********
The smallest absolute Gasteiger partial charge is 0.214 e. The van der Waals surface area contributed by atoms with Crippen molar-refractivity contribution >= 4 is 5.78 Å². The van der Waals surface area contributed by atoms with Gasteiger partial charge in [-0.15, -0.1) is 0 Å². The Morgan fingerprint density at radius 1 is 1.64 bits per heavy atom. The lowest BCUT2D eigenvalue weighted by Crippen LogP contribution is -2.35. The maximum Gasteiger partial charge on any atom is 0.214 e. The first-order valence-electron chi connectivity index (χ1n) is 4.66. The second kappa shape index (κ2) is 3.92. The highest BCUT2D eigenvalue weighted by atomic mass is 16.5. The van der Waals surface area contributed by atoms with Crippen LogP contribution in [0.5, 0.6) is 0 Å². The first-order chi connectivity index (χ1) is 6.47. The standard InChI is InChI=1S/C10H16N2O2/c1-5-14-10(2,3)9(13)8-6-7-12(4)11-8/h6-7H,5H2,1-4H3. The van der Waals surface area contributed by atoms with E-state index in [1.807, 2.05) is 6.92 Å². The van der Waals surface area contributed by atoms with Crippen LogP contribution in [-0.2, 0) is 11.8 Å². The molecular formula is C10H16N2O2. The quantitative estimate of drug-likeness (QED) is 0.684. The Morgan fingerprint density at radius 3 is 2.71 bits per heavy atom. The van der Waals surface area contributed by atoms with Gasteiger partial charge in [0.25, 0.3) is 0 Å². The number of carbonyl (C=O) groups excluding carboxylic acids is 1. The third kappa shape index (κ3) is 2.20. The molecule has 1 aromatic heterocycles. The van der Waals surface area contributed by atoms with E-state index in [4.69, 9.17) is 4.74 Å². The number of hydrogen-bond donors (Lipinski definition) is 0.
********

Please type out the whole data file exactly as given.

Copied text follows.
The smallest absolute Gasteiger partial charge is 0.214 e. The van der Waals surface area contributed by atoms with Crippen molar-refractivity contribution >= 4 is 5.78 Å². The van der Waals surface area contributed by atoms with Gasteiger partial charge in [-0.15, -0.1) is 0 Å². The Morgan fingerprint density at radius 1 is 1.64 bits per heavy atom. The lowest BCUT2D eigenvalue weighted by Crippen LogP contribution is -2.35. The maximum Gasteiger partial charge on any atom is 0.214 e. The first-order valence-electron chi connectivity index (χ1n) is 4.66. The second kappa shape index (κ2) is 3.92. The highest BCUT2D eigenvalue weighted by atomic mass is 16.5. The van der Waals surface area contributed by atoms with Crippen LogP contribution in [0.5, 0.6) is 0 Å². The first-order chi connectivity index (χ1) is 6.47. The standard InChI is InChI=1S/C10H16N2O2/c1-5-14-10(2,3)9(13)8-6-7-12(4)11-8/h6-7H,5H2,1-4H3. The van der Waals surface area contributed by atoms with E-state index in [1.807, 2.05) is 6.92 Å². The van der Waals surface area contributed by atoms with Crippen LogP contribution in [-0.2, 0) is 11.8 Å². The molecular formula is C10H16N2O2. The quantitative estimate of drug-likeness (QED) is 0.684. The Morgan fingerprint density at radius 3 is 2.71 bits per heavy atom. The van der Waals surface area contributed by atoms with Gasteiger partial charge in [0.25, 0.3) is 0 Å². The number of carbonyl (C=O) groups excluding carboxylic acids is 1. The third kappa shape index (κ3) is 2.20. The molecule has 1 aromatic heterocycles. The van der Waals surface area contributed by atoms with E-state index in [4.69, 9.17) is 4.74 Å². The number of hydrogen-bond donors (Lipinski definition) is 0.